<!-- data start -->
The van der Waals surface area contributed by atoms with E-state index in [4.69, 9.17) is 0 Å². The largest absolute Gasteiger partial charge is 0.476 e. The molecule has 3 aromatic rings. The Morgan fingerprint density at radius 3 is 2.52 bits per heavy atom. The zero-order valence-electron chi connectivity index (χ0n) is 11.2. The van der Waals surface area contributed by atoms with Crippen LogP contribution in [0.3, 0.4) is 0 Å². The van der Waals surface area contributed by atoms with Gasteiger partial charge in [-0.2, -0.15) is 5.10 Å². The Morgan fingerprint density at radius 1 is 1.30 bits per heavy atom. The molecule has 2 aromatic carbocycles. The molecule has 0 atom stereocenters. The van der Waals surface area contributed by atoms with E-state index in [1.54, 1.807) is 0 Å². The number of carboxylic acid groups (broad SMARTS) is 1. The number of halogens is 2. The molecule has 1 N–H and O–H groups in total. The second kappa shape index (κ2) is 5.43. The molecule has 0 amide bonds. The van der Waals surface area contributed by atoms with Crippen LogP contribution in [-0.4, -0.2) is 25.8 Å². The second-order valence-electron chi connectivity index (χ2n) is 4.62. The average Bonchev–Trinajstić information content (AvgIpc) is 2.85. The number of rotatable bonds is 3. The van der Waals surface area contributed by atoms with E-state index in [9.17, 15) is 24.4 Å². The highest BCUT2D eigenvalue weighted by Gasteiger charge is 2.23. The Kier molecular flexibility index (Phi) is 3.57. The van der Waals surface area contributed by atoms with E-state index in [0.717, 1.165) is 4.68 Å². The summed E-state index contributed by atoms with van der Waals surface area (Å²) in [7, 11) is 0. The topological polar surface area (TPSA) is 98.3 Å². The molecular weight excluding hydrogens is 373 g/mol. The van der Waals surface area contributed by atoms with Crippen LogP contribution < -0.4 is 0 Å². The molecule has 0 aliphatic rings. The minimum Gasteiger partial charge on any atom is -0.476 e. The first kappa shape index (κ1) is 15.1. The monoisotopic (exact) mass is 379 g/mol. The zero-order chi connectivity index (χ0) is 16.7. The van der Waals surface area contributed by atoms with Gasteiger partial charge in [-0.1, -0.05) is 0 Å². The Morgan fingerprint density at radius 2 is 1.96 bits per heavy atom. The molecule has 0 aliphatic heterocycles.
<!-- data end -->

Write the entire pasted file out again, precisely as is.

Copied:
The van der Waals surface area contributed by atoms with E-state index in [4.69, 9.17) is 0 Å². The largest absolute Gasteiger partial charge is 0.476 e. The molecule has 3 aromatic rings. The Morgan fingerprint density at radius 3 is 2.52 bits per heavy atom. The zero-order valence-electron chi connectivity index (χ0n) is 11.2. The van der Waals surface area contributed by atoms with Crippen LogP contribution in [0.3, 0.4) is 0 Å². The van der Waals surface area contributed by atoms with Gasteiger partial charge in [-0.2, -0.15) is 5.10 Å². The Morgan fingerprint density at radius 1 is 1.30 bits per heavy atom. The molecule has 2 aromatic carbocycles. The molecule has 0 atom stereocenters. The van der Waals surface area contributed by atoms with E-state index in [1.54, 1.807) is 0 Å². The number of carboxylic acid groups (broad SMARTS) is 1. The number of halogens is 2. The molecule has 1 N–H and O–H groups in total. The second kappa shape index (κ2) is 5.43. The molecule has 0 amide bonds. The van der Waals surface area contributed by atoms with Crippen LogP contribution in [-0.4, -0.2) is 25.8 Å². The second-order valence-electron chi connectivity index (χ2n) is 4.62. The average Bonchev–Trinajstić information content (AvgIpc) is 2.85. The number of rotatable bonds is 3. The van der Waals surface area contributed by atoms with E-state index in [9.17, 15) is 24.4 Å². The highest BCUT2D eigenvalue weighted by Gasteiger charge is 2.23. The Kier molecular flexibility index (Phi) is 3.57. The van der Waals surface area contributed by atoms with E-state index in [0.717, 1.165) is 4.68 Å². The summed E-state index contributed by atoms with van der Waals surface area (Å²) in [7, 11) is 0. The topological polar surface area (TPSA) is 98.3 Å². The molecular weight excluding hydrogens is 373 g/mol. The van der Waals surface area contributed by atoms with Crippen LogP contribution < -0.4 is 0 Å². The molecule has 0 aliphatic rings. The minimum Gasteiger partial charge on any atom is -0.476 e. The first kappa shape index (κ1) is 15.1. The monoisotopic (exact) mass is 379 g/mol. The zero-order chi connectivity index (χ0) is 16.7. The van der Waals surface area contributed by atoms with Gasteiger partial charge in [-0.1, -0.05) is 0 Å². The Morgan fingerprint density at radius 2 is 1.96 bits per heavy atom. The molecule has 0 aliphatic heterocycles.